where stories and pictures of the things we do will be posted intermittently at best. Hope to see you there!
And so, our great Danish adventure comes to an end. After a last rushed day of trading bikes (we decided not to bring them with us, due to freight time and costs, additional tax costs etc etc), last minute packing and cleaning, we made our way to the hotel at the airport to spend our last night, in preparation for our early morning flight on Sunday.
The restaurant in the hotel had Julefrokost (hooray! we all know how much I love that!) AND æbelskiver, so I got to indulge in my favourite Danish foods one last time. After a restless night due to nervousness (30 hours traveling with small children?! WHAT were we thinking?!) and excitement (we are going HOME!!!), we made our way to the terminal and onto the plane. Where we waited nearly two hours for the plane to be de-iced due to the unexpected snowfall.
Goodbye Copenhagen, goodbye Østerbro. Thanks for all the memories
For some time now, Hugo has been talking about how it will snow before we go home … I was a bit dubious, it’s not usual to get that much snow fall in December. However, yet again his dreams were fulfilled and we had quite a snowfall overnight. It’s really lovely to look at, but it’s a bit awkward to get around in. If it’s actually snowing, it’s just painful to ride the bike and have snow blowing in my eyes and face. And after a day or so, the snow compacts into ice and gets slippery. My frustration knew no bounds when, on arriving home *after* the preschool drop off, the snow plow went past our gate, clearing the bike path GRRRR!!! Still, I am so glad we experienced snow once more before we go home.
St Lucia’s Day is celebrated on 13 December. On Tuesday evening all the children at Hugo’s preschool performed the St Lucia song for parents and grandparents. Actually Hugo told me he didn’t want to go because he didn’t know the song and he didn’t want to sing it so I encouraged him to stay with the other kids even if he didn’t want to sing. As it happened NONE of the children sang, but the teachers did a great job haha.
One of the anomalies of living in Australia is that we have a very “European” idea of Christmas, with snow and reindeer and candles and all those seasonally inappropriate things. It’s actually much easier to understand Christmas from a European experience. To have good food, candles, bright trees, gifts and a festival of light in the midst of long, dark nights and short, dark days is something to celebrate and look forward to.
Lights at Tivoli, taken at 4pm (by which time, it’s basically dark).
It’s no secret that I’m not that keen on Danish food. Rollmops? Eww. Chocolate sandwiches? Blech. But …. we went to a restaurant in Tivoli which is known for it’s traditional Christmas meal (Julefrokost) and it. was. delicious! I *think* it’s basically roast pork, potatoes and redcabbage which sounds a bit … bleh … actually but to eat OH YUM!! And followed by delicious rice pudding (I am a BIG fan of rice pudding).**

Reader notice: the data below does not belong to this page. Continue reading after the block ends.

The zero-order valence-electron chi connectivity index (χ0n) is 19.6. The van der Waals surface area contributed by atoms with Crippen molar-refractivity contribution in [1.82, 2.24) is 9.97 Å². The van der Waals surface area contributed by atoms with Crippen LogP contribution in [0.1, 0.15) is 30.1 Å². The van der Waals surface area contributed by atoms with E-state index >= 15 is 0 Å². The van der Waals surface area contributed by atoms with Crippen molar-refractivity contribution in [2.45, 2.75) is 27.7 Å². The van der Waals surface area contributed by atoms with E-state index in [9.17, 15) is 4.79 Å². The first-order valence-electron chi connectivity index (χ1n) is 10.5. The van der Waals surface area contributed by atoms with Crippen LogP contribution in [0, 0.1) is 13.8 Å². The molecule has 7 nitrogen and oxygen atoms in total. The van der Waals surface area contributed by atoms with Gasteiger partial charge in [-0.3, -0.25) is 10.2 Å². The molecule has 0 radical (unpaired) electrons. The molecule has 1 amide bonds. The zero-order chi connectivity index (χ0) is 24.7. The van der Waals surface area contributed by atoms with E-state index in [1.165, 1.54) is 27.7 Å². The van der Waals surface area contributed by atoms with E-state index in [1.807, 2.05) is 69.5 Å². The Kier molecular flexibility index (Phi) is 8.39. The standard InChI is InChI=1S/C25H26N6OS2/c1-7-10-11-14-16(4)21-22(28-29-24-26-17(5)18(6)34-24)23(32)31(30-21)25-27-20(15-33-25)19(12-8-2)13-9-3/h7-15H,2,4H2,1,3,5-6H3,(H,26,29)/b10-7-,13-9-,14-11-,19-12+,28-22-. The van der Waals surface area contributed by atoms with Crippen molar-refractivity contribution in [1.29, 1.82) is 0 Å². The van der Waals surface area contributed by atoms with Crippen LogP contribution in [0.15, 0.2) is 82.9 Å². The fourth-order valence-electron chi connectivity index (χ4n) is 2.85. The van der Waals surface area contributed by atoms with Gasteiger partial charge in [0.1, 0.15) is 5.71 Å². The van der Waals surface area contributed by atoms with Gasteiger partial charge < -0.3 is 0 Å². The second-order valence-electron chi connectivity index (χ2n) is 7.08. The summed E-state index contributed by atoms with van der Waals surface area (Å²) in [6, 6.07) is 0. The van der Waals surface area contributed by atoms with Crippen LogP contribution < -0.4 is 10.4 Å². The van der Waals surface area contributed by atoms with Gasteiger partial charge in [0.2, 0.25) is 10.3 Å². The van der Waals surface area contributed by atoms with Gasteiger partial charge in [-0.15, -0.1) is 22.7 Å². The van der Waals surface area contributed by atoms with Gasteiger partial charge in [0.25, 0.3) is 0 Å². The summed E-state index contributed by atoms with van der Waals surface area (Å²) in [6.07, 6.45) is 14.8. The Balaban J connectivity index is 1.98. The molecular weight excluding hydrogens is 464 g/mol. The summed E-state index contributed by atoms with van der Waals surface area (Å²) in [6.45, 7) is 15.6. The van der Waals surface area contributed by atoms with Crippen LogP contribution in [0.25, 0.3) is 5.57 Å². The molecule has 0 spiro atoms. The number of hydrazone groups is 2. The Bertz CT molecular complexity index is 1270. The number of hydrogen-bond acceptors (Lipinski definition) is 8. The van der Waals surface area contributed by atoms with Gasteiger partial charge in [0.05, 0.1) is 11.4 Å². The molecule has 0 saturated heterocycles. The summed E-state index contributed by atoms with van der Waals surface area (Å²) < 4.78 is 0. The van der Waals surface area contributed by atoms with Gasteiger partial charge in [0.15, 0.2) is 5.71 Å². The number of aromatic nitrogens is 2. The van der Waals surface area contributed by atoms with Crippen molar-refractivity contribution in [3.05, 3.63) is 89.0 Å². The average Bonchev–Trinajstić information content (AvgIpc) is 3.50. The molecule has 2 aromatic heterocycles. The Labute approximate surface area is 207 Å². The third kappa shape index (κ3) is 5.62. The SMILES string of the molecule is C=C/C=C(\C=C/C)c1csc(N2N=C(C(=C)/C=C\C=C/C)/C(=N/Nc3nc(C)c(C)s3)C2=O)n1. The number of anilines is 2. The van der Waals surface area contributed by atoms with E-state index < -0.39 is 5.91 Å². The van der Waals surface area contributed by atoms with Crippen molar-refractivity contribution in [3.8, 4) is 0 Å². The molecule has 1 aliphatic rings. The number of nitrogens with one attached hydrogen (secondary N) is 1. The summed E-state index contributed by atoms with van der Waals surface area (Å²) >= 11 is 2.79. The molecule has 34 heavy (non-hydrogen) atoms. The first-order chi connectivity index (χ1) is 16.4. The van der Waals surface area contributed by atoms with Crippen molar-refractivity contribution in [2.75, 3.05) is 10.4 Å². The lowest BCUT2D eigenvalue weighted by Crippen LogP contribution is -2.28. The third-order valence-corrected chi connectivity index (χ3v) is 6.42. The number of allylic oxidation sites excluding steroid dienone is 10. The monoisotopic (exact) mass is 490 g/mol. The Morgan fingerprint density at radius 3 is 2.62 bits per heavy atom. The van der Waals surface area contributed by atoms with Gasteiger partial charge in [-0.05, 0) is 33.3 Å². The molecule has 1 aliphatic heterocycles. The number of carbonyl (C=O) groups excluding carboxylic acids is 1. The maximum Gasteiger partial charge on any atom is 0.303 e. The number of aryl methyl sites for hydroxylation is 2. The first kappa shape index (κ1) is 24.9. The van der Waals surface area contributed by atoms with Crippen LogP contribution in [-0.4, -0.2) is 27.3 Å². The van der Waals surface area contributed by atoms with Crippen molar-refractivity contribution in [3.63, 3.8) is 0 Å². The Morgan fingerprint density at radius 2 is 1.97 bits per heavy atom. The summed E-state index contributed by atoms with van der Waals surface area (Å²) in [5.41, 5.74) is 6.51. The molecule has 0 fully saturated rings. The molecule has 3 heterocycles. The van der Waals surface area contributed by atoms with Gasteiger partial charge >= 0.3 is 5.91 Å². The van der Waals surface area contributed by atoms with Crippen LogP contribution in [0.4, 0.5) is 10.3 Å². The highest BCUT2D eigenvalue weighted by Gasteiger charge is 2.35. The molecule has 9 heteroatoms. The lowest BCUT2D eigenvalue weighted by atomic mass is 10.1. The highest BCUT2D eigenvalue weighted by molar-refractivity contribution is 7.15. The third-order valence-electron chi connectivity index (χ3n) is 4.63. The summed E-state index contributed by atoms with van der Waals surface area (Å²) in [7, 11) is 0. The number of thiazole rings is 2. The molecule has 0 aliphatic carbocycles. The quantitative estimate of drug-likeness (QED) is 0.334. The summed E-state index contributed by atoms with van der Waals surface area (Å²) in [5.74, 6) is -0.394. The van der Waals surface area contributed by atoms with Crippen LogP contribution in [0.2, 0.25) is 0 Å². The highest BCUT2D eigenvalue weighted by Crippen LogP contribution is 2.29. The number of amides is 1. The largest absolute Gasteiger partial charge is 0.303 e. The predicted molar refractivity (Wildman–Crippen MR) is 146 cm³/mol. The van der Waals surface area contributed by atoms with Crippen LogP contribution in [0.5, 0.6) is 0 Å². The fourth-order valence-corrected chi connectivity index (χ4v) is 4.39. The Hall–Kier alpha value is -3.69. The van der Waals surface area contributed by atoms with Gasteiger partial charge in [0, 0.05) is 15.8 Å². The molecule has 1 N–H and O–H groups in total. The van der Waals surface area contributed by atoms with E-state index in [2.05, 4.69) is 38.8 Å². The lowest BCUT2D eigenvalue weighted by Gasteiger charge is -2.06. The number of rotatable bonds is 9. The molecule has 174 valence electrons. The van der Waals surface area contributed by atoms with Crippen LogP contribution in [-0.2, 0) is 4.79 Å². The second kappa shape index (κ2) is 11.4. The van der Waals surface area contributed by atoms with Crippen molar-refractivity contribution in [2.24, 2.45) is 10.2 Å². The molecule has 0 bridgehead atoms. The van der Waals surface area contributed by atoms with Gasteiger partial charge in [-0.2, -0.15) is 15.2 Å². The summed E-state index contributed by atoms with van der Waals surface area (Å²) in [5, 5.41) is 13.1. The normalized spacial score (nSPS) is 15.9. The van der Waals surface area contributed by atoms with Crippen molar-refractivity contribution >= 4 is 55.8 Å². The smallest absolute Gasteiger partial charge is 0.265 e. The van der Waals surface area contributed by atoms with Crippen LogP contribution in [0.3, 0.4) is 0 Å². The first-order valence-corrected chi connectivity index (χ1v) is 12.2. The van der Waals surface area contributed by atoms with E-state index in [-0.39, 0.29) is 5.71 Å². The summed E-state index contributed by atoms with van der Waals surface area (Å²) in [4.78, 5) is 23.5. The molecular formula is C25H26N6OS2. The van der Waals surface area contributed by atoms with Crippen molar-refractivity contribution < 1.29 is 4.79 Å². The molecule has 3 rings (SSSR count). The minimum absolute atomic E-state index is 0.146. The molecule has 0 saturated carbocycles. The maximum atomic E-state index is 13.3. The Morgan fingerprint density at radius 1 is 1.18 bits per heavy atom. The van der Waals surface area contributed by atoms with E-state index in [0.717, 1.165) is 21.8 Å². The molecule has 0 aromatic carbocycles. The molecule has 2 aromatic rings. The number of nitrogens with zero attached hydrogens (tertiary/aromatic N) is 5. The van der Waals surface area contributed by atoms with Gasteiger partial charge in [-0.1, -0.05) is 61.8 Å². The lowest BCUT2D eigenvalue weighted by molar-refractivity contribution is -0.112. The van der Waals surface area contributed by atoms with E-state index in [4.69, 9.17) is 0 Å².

Also, at Christmas time they make the æbelskiver (I think that’s how it’s spelt), it means apple slices. It’s basically a spherical pancake and it is YUMMY! I need to learn how to make these! Hugo in particular is very fond of them, dipped in jam and powdered sugar.
** To add, we subsequently were lucky enough to share in home made Julefrokost with one of Simon’s colleagues and it was even better, so so delicious!
Hugo’s preschool had a Christmas Tree festival on Thursday. All the parents were invited and the kids decorated the trees and consumed copious amounts of æbelskiver.
I have to say, until now, we really haven’t had much to do with “Santa”. It’s really just never come up in a significant way. However, Santa (or Julemanden, the Danish equivalent) is a huge thing at preschool. Hugo ASSURES me that they met the REAL julemanden at preschool. So at an age when most children are starting to get skeptical, he is suddenly starting to believe it. Sophie just hangs off everything Hugo tells her so she’ll be interested for as long as he is.
Yes! Tivoli!! Hooray ….
It’s hard for me to get footage of this, because he just won’t speak Danish to me. (“You don’t understand Danish Mummy”). I know he will lose it quickly once we’re home and not using it anymore so I really wanted to get some footage of it.
We wanted to see Granny and Grandad at least once more before we go back to Australia so we decided to go to England for the weekend. Also, I was really missing ‘normal’ supermarkets so I was very keen to visit a Waitrose and gaze in awe at the amazing cereal aisle (I *miss* choice in cereal).
We stayed in Cambridge, which was lovely. Hugo was devastated when we got off the plane and realised we weren’t heading to Granny and Grandad’s IMMEDIATELY to play with his electric trains. The flight over was just me and the kids … it was ok, but not great and I’m not too keen to fly on my own with them again any time soon. It *seemed* like a good idea to buy a little lego box for each of them before we got on the plane. Ok … small lego, tiny tray, turbulance – so NOT a good idea. Just in case you’re wondering.
We had a really nice time with Granny and Grandad (and the electric trains) right up until I thought to myself “aww the children are playing so nice and quietly in the next room” and walked in to discover Sophie colouring the carpet in with lipstick ARGH!! We did get it out (thank goodness) but I am reminded yet again that *Quiet Children* is usually a reason to WORRY 😉
On Sunday we filled in a few hours before our plane at Westfields London, and honestly, we could have almost been in Bondi Junction. Westfields is so generic, right down to the Boost Juice bars and hoards of parents pushing bugaboo prams. I reveled in the pre-Christmas unbridled selfish consumerism for a little while (shopping centres like that don’t really exist in Denmark), but it was a bit tiring as well.
River Cams + Bridge = Cambridge.